Today in Journalism: Overcoming Adversity! Inspiration! Disability Tropes! It Must Be Tuesday
The Daily Gazette out of Colchester wants to apprise us of some ‘inspiring’ stories. No really. ‘Entrepreneurs’ inspiring tales are recognised.’ Says so right in the headline, so that’s one bingo square gone. Two people are profiled in this article, which includes ‘overcoming adversity’ in the first line (bingo square number two gone), and it’s the second profile that’s of interest to me.
Jim Ramplin was ‘made redundant’ from his job as a mechanical engineer in 2008, and he chose to get training as an horologist so that he could start a new career repairing clocks. Given the economic problems many nations are experiencing right now, a lot of people are being forced to change careers and come up with new ways to support themselves and this is a narrative playing out all over the world as people are released from their jobs and must find new ways to support themselves. Some are successful. Some are not. It’s a highly competitive market for jobs right now. It’s interesting to see which of these stories newspapers choose to cover; generally, they want to find some kind of hook to draw readers in, like a banker becoming a janitor. In Ramplin’s case, he’s of interest because he’s a polio survivor.
Yet another news article breathlessly reporting that, did you know, some people with disabilities like to work? And that, when people with disabilities who are working lose their jobs, they have to go find new ones! Wow, they really are just like real people. Such articles typically elide the barriers to employment for people with disabilities, like ableism in hiring practices, inaccessible workplaces, and of course poverty traps created for disabled people; if you receive government benefits, working puts your benefits in jeopardy, forcing many people who want to work to remain unemployed or underemployed.
Almost always, employment for people with disabilities in articles like this is framed as a personal problem; people just need to ‘overcome’ their disabilities and then they will be able to find work. The social barriers encountered while seeking work, everywhere from trying to go to college to get training for a job to trying to deal with workplace harassment, are simply not discussed or even acknowledged. This allows readers to rest secure in the idea that skyrocketing unemployment rates among people with disabilities are our fault because we’re not trying hard enough, and that there’s nothing they can do to confront unemployment in the disabled community. Not their problem.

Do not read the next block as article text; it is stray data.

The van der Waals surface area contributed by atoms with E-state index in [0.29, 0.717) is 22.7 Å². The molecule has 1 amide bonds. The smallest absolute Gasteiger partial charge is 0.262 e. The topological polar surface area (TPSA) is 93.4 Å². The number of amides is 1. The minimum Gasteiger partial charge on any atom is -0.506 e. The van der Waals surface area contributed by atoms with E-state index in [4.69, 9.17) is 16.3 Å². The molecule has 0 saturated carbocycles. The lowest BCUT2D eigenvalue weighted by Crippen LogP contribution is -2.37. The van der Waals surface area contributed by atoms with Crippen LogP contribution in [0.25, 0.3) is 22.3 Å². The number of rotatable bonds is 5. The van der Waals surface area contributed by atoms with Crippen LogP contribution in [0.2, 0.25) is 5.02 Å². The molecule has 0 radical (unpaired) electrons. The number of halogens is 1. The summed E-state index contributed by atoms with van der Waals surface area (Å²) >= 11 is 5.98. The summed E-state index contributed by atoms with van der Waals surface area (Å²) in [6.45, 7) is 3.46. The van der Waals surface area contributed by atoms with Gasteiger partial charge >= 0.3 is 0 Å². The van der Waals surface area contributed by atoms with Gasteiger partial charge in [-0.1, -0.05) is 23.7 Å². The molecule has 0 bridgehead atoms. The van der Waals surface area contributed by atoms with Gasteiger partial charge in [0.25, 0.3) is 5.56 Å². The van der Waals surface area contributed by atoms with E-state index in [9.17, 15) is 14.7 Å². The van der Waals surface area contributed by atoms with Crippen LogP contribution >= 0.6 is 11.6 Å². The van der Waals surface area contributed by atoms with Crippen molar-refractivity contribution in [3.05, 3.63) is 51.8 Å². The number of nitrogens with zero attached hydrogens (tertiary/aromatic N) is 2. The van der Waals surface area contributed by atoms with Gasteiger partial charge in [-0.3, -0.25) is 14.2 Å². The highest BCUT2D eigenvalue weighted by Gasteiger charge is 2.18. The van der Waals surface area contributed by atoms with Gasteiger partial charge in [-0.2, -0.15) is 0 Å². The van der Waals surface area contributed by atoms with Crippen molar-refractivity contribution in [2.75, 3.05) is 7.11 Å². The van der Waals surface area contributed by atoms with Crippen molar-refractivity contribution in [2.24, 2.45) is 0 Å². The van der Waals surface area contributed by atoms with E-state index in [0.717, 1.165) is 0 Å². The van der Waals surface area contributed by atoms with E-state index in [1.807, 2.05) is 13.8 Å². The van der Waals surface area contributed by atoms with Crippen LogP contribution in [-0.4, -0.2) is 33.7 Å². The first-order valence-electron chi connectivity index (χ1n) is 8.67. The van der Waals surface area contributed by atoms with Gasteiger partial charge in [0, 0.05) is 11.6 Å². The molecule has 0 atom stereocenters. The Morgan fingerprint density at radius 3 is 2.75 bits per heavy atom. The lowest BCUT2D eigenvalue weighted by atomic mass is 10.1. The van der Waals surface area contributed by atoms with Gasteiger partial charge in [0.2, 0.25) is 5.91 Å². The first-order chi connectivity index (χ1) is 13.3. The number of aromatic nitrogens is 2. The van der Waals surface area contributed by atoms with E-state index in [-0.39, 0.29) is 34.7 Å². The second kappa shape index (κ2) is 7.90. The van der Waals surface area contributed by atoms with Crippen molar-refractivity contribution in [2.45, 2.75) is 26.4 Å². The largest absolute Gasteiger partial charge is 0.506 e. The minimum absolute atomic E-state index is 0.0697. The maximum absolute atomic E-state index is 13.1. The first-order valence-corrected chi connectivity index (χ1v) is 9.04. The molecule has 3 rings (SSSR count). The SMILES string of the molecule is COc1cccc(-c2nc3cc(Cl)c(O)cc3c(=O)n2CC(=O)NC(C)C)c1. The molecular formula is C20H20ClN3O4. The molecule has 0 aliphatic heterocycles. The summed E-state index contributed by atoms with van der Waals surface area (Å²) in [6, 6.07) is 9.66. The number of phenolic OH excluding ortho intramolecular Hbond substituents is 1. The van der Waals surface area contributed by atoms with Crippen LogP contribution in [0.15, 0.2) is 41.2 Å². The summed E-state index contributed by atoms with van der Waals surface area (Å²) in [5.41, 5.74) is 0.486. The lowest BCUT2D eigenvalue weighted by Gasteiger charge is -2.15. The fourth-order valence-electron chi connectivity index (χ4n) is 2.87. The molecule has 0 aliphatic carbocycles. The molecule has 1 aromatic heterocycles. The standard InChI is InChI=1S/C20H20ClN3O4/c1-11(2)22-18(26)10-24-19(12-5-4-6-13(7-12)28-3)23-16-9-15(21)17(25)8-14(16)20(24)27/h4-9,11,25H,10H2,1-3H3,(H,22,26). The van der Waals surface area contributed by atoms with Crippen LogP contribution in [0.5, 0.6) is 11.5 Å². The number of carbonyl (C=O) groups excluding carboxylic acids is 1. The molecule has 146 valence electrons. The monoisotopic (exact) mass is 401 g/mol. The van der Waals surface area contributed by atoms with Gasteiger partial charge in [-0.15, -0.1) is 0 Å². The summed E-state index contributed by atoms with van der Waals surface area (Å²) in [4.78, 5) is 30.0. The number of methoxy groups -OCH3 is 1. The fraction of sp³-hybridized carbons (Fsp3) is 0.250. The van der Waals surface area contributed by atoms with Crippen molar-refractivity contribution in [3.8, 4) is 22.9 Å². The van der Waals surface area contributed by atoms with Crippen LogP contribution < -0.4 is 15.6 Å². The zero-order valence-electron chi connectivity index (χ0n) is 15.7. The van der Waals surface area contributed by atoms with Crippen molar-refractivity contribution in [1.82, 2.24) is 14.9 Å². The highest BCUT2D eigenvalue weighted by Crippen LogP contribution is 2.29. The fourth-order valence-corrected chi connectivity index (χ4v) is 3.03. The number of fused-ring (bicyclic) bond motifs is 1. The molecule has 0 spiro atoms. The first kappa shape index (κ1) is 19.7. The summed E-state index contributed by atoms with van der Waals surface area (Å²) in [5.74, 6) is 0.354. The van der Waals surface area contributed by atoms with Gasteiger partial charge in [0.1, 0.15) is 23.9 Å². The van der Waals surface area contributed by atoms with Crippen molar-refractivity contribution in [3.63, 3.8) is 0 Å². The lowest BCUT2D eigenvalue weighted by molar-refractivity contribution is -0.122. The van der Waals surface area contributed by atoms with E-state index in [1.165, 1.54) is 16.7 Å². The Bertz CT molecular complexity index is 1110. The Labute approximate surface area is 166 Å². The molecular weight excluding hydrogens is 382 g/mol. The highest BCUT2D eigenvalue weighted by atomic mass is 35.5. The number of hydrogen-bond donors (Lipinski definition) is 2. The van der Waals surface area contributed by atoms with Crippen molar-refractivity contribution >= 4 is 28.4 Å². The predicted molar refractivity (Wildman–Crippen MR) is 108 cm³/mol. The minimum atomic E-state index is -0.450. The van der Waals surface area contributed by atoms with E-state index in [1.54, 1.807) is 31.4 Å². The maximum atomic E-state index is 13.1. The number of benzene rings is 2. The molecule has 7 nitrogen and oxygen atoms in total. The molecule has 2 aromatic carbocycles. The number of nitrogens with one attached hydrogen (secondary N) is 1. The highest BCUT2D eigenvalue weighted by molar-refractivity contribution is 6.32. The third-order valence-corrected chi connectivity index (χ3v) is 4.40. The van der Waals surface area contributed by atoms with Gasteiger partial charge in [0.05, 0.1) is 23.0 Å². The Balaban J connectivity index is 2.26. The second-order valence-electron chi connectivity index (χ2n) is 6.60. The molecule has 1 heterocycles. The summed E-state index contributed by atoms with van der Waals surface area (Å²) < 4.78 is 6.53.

Tiptree Clocks, his business, appears to be thriving, so kudos to him for finding a niche market and exploiting it, for being able to make a living when a lot of people are struggling. Clearly he’s a savvy businessman, and that’s got absolutely nothing to do with his disability. These articles aren’t talking about what makes a good entrepreneur, though. They’re not profiling people because they’re good at business, but because they have personal traits that make a convenient hook for an article.
This story frames people like Ramplin as having ‘grit and determination’ to ‘turn tragedy into triumph.’ The tragedy in the framing of the article isn’t his job loss, but his disability.
In another profile, Ramplin says:
I’ve never let my disability beat me. If I’ve wanted to do something I’ve always gone ahead and done it – I’ve always been independent. I also have diabetes and I do occasionally get back pain, and if I’m not feeling too good I just stop work and rest and then go back upstairs and carry on, which is the advantage of being my own boss.
It’s pretty clear that he doesn’t view his acquired disability as a tragedy, and it’s quite noxious that the media keep framing disability as a tragedy when many of us do not feel that our lives are tragic. This quote is a bit supercrippy, but it’s notable that he discusses creating accommodations for himself and alludes to workplace barriers for people with disabilities, although he doesn’t address them directly. Being able to stop and rest is not a benefit provided to very many disabled employees and the only way many people with disabilities can get workplace accommodations is by being self-employed, being our own bosses.
News articles about work and people with disabilities so commonly inhabit this patronising space which often leads me to feel like the writer feels that we are, for the most part, unemployable because most of us aren’t capable of ‘overcoming’ our disabilities. Since employment is often treated as the only viable way to ‘contribute to society,’ such articles underscore the idea that we aren’t contributing anything to our communities unless we’re working. Very rarely do I see journalists confronting the social attitudes that make it difficult for us to obtain employment and stay employed. I guess that wouldn’t make for such a feelgood article.